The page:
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A preview of the cell

From the 17th century onwards, European scientists have decoded the basic structure of all life


The cell is the basic unit of biology. Every organism either consists of cells or is itself a single cell.

A revolution in biology has brought with it tremendous advances in our understanding of how cells are constructed and how they carry out all the intricate functions necessary for life.

Particularly significant is the dynamic nature of the cell, as evidenced by its capacity to grow, reproduce, and become specialised, its ability to respond to stimuli and adapt to changes in its environment.

Cell biology itself is changing, as scientists from a variety of related disciplines focus their efforts on the common objective of understanding more adequately how cells work.

The convergence of cytology, genetics, and bio-chemistry has made modern cell biology one of the most exciting and dynamic disciplines in contemporary biology.

The story of cell biology started to unfold more than 300 years ago, as European scientists began to focus their crude microscopes on a variety of biological material ranging from tree bark to human sperm.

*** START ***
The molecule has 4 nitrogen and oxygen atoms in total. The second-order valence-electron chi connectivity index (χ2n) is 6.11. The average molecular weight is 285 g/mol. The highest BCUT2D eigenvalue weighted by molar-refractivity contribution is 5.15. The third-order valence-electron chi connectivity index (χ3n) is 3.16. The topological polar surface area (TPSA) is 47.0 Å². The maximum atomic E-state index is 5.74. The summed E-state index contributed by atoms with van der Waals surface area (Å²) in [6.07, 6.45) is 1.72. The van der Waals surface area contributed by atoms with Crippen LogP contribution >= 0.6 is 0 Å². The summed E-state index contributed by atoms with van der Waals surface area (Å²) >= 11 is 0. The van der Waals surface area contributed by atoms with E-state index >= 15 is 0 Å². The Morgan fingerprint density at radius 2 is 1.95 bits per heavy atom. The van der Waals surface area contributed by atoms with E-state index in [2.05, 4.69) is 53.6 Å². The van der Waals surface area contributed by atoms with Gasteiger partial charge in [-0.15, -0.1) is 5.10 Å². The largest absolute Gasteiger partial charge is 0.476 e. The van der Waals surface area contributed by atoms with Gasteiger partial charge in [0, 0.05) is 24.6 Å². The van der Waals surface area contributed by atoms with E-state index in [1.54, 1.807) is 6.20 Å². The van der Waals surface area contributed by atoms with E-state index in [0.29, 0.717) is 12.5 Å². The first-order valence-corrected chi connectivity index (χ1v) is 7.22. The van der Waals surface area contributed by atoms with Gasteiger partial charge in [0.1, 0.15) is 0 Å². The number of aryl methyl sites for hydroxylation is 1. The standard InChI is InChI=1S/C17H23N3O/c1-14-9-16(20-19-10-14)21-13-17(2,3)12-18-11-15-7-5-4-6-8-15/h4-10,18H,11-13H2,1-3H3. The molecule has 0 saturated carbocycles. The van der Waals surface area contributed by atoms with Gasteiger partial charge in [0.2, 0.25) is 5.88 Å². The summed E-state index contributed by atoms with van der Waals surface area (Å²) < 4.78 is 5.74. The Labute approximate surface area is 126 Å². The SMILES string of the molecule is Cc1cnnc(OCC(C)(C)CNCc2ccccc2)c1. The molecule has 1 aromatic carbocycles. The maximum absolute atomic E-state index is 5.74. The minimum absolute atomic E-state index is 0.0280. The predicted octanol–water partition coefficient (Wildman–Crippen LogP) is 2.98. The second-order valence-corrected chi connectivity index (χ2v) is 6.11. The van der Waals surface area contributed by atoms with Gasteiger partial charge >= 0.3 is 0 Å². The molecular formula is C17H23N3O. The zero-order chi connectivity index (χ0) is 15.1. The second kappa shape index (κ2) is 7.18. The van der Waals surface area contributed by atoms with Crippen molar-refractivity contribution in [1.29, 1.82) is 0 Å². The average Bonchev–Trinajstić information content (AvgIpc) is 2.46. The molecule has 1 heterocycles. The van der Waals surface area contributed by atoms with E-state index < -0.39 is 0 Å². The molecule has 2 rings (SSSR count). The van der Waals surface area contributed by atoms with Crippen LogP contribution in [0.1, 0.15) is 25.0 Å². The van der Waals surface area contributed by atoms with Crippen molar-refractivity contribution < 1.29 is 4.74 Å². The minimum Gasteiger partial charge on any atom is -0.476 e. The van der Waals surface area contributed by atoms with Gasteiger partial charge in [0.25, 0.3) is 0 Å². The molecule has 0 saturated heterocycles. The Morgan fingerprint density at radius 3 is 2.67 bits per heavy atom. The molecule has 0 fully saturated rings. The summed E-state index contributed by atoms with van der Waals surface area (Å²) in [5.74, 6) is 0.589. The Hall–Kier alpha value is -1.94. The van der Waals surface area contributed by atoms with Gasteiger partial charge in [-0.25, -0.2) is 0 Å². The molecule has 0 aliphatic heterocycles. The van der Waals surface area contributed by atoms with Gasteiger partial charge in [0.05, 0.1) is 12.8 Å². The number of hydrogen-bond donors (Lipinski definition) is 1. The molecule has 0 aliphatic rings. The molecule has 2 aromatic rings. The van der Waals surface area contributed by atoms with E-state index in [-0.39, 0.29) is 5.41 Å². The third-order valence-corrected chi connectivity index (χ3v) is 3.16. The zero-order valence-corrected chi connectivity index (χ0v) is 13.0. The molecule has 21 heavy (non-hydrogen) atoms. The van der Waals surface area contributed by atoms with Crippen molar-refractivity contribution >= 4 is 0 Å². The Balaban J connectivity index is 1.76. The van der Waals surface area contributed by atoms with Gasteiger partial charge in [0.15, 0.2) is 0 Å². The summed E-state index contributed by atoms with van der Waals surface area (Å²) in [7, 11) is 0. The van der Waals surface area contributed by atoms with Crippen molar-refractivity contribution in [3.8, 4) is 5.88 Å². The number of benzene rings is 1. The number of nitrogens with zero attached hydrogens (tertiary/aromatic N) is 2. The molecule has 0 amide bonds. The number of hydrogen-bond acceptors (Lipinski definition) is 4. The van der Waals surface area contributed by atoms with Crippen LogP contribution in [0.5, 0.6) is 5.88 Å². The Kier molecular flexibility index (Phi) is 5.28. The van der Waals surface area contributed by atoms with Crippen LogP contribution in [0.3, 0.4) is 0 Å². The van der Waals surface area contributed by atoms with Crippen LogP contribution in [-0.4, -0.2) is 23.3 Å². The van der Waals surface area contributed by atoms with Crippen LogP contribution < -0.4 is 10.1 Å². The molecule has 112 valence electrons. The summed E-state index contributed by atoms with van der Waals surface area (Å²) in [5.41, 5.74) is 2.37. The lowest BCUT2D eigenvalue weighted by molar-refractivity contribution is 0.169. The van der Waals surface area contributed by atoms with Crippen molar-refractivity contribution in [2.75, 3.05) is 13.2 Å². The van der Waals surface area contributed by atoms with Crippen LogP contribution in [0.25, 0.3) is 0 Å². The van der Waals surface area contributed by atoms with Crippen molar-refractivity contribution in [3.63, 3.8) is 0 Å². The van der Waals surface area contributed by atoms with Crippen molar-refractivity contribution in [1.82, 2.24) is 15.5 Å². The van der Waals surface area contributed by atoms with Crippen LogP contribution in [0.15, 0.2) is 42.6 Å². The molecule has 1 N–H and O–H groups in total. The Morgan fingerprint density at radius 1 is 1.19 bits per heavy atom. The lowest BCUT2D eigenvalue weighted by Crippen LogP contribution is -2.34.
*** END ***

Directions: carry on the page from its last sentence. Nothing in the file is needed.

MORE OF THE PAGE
One such scientist was Robert Hooke, curator of instruments for the Royal Society of London. In 1665, Hooke used a microscope that he had built himself to examine thin slices of cork cut with a penknife. He saw a network of tiny boxlike compartments that reminded him of a honeycomb.

Hooke called these little compartments cellulae, a Latin term meaning “little rooms.” It is from this word that we get our present-day term, cell.

Actually, what Hooke observed were not cells at all but the empty cell walls of dead plant tissue, which is what tree bark really is. However, Hooke would not have thought of his cellulae as dead, because he did not understand that they could be alive!

Although he noticed that cells in other plant tissues were filled with what he called “juices,” he preferred to concentrate on the more prominent cell walls that he had first encountered. One of the limitations inherent in Hooke’s observations was that his microscope could only magnify objects 30-fold, making it difficult to learn much about the internal organisation of cells.